Public opinion polls immediately after his nomination gave Carter a huge lead, but his advantage dwindled steadily after President Gerald R. Ford was nominated as the Republican candidate. Because Carter's campaign was based primarily on personality, the Republicans could point to the difference between the two sides of himself that Carter displayed, the canny politician and the born-again Christian who promised never to tell a lie. In three televised debates between the two candidates, Ford also challenged Carter's credibility on issues. He attacked Carter as a liberal whose spending on social programs would produce higher rates of inflation and require tax increases for most Americans.

Carter achieved a narrow victory, however, by sweeping most of the South and narrowly winning a few major Northern industrial states. He won 297 electoral votes to Ford's 241, and 40.8 million popular votes to Ford's 39.1 million.

President of the United States

Foreign Affairs

Panama Canal Treaties

Though Carter had promised during the campaign to reduce the defense budget and arms sales overseas, both continued to climb sharply. Nevertheless, his administration was generally conciliatory in foreign affairs. In 1977 the United States and Panama agreed on two new treaties to replace their 1903 agreement about control of the Panama Canal. These treaties recognized Panama Sovereignty over the Canal Zone, and control of the canal itself, beginning in 2000; however, they left the United States the right to defend the canal's neutrality. The treaties took effect in 1979.

Camp David Accords

Carter did prove to be an able negotiator. In September 1978, he met at the presidential retreat in Camp David, Maryland, with Egyptian President Anwar al-Sadat and Israeli Prime Minister Menachem Begin. They agreed on a framework for peace between Israel and Egypt. This framework, called the Camp David Accords, led to a peace treaty between the two countries that was signed in Washington, D.C., on March 26, 1979.

In 1979 Carter formally recognized the government of Communist China and severed diplomatic ties with the Chinese Nationalist regime on Taiwan. He also signed in June 1979 the second Strategic Arms Limitation Treaty with the Union of Soviet Socialist Republics (USSR). This agreement set precise limits on the numbers and types of strategic arms that each nation would maintain.

Iran

The Islamic revolution in Iran created the first major foreign-policy problem for Carter. In January 1979 the followers of Ayatollah Ruhollah Khomeini, a conservative Muslim clergyman, forced Muhammad Reza Shah Pahlavi, who had ruled Iran for 37 years, to flee abroad. In November 1979, militant Iranians, who supported the ayatollah and opposed Western influences, especially the United States, stormed the U.S. embassy in Tehran (Teheran), the capital of Iran, taking 66 Americans hostage. Thirteen were soon released, but for the release of the other 53, Iran demanded a U.S. apology for acts committed in support of the shah, his return to face trial (unimportant after his death in July 1980), and return of the billions of dollars that he was said to have hoarded abroad. Negotiations did not secure their release, nor did a U.S. commando raid the following April. See Also Iran: History.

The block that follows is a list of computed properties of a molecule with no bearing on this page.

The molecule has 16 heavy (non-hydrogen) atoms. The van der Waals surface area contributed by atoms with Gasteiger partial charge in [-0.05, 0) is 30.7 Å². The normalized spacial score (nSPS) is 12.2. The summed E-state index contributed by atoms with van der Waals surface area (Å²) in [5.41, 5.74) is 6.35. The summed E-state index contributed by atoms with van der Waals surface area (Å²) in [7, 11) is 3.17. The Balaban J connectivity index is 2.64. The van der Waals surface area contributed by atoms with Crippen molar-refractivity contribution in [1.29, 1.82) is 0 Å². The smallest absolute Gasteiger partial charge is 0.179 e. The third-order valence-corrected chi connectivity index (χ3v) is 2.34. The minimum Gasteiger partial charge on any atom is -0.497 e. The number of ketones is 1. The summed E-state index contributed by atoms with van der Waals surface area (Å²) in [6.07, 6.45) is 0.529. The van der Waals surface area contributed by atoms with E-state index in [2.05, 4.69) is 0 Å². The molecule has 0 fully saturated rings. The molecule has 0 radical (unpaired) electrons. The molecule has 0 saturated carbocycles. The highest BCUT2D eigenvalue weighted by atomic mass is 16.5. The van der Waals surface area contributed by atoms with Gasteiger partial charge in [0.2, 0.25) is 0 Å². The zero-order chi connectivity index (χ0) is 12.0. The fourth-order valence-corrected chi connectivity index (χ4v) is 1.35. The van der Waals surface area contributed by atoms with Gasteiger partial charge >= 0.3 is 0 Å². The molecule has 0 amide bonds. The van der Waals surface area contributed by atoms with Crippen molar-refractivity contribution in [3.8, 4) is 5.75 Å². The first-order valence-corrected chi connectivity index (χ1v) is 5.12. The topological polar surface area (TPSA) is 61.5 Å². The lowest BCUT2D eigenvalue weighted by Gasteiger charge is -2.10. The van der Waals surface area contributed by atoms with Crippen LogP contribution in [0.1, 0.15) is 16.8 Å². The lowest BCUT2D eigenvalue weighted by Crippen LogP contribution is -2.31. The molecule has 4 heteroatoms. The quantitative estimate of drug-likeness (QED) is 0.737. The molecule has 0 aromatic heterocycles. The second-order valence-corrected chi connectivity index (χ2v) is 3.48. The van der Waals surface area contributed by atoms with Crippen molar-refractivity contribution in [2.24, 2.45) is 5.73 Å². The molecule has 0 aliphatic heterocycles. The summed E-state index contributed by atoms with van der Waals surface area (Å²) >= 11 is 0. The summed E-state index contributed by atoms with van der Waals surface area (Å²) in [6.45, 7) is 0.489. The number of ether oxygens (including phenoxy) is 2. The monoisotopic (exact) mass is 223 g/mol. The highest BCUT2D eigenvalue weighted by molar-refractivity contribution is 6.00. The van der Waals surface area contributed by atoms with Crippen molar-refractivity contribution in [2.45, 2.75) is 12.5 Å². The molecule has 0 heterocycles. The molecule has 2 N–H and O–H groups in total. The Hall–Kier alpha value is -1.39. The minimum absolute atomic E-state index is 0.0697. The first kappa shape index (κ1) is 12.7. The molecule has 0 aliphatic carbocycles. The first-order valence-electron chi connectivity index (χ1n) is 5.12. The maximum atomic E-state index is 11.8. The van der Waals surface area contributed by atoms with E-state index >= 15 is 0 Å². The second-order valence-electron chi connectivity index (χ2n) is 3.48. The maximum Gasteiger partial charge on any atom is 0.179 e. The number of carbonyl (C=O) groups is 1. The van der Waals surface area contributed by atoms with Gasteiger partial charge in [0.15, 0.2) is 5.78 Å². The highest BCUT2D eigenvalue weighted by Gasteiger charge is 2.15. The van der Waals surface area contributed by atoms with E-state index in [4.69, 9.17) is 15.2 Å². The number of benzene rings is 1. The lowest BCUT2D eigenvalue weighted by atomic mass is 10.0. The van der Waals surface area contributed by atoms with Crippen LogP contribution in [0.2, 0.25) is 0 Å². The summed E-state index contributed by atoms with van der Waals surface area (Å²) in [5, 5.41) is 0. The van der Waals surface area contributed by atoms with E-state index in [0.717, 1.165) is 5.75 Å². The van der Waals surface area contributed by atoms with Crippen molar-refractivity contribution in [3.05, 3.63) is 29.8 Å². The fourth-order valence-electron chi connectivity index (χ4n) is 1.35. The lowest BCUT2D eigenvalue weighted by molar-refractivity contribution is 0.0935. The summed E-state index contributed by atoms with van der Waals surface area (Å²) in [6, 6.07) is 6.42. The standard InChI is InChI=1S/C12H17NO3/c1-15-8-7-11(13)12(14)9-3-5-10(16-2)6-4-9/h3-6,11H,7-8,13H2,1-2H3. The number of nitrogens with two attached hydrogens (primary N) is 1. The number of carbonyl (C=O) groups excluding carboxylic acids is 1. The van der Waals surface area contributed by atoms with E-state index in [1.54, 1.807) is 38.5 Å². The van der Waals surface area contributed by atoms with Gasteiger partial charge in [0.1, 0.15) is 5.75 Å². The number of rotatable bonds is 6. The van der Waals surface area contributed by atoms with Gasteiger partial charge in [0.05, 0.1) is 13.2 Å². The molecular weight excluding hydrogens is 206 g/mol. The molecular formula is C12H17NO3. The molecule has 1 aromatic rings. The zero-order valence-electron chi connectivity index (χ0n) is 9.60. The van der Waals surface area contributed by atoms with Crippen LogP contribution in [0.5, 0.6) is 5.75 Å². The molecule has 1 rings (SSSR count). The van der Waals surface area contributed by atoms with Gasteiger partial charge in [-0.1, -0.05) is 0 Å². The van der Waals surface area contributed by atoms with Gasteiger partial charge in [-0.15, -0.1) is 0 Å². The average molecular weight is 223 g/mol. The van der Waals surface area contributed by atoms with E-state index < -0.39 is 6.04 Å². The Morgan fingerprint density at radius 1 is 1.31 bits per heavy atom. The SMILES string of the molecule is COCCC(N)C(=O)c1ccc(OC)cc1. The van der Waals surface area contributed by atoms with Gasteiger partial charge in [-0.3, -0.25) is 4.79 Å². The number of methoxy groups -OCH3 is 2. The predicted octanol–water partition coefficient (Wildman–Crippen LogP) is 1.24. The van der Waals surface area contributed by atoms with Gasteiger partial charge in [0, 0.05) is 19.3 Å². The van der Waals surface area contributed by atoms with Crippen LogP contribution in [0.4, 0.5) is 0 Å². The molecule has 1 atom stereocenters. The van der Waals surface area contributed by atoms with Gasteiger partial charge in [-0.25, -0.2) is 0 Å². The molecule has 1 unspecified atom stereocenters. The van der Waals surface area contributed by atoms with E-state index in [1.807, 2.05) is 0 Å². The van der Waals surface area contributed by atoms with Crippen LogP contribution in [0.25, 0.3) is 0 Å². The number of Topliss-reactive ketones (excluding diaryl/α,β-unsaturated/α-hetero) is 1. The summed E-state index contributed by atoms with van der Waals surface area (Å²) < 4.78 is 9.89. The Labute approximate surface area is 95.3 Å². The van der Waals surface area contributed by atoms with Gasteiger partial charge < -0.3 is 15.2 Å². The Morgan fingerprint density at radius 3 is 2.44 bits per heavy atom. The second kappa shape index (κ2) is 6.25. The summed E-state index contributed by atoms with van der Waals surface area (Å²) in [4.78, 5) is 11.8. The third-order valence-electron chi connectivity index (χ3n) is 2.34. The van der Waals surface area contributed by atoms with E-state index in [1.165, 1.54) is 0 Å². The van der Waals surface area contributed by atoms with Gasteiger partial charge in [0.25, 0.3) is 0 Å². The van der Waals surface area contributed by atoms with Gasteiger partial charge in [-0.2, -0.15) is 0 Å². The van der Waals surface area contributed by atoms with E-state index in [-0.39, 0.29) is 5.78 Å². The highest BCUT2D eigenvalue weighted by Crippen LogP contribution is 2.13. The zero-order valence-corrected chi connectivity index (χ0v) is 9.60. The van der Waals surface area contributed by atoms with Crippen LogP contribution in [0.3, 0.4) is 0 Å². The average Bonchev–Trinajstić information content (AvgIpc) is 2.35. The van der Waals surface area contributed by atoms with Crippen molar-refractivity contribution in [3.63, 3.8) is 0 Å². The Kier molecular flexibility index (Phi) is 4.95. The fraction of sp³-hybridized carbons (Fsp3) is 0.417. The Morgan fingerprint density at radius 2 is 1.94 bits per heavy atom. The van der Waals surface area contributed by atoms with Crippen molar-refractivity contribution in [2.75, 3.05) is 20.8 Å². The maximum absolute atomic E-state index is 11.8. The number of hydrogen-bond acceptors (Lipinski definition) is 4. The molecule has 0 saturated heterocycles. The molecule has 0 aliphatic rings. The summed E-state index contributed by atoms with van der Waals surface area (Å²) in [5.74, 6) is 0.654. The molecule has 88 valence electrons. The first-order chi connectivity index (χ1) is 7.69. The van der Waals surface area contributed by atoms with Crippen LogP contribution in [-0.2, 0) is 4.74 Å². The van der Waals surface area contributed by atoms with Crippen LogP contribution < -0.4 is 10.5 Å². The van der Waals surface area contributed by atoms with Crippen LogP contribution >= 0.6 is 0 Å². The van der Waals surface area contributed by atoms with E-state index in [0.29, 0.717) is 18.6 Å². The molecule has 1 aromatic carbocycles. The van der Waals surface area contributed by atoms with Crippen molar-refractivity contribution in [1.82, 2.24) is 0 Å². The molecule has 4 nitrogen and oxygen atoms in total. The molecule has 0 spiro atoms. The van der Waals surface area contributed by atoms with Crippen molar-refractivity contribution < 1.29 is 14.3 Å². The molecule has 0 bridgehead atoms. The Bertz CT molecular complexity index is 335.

Afghanistan

In 1979 the USSR invaded Afghanistan to support a Soviet-backed government that was fighting Muslim insurgents. In response to the invasion, Carter halted arms-control talks with the USSR and asked the Senate not to ratify the second Strategic Arms Limitations Treaty. He also stopped U.S. participation in the 1980 Olympic Games in Moscow, but neither of these actions caused the USSR to remove its troops from Afghanistan. See Also Afghanistan: History.

Domestic Affairs

Carter's relationship with the Congress of the United States, which was controlled by his own party, was often strained. Many members found Carter aloof and clumsy at political dealing. The administration's inexperience in dealing with Congress contributed to the defeat, among other things, of a proposal for a consumer protection agency and a bill to make labor union organizing easier.

Carter eventually won congressional approval of a program to decrease U.S. dependence on imported oil by encouraging alternative sources of energy and deregulating the price of oil and natural gas produced in the United States. Freeing domestic oil prices, however, caused a rise in inflation, an increase in prices of goods and services without an increase in their value. Inflation, which had been increasing since the late 1960s, now reached its highest point since the end of World War II in 1945. Carter refused to impose price or wage controls; instead, he asked large businesses to hold down prices and labor unions to avoid new wage demands. Unfortunately, these measures had little effect.

Personnel problems also plagued the Carter administration. Budget Director Bert Lance was forced to resign in 1977 amid charges of banking irregularities; a medical-policy adviser left in the wake of a minor drug scandal; and United States Ambassador to the United Nations Andrew Young resigned in 1979 after the disclosure of a diplomatic indiscretion.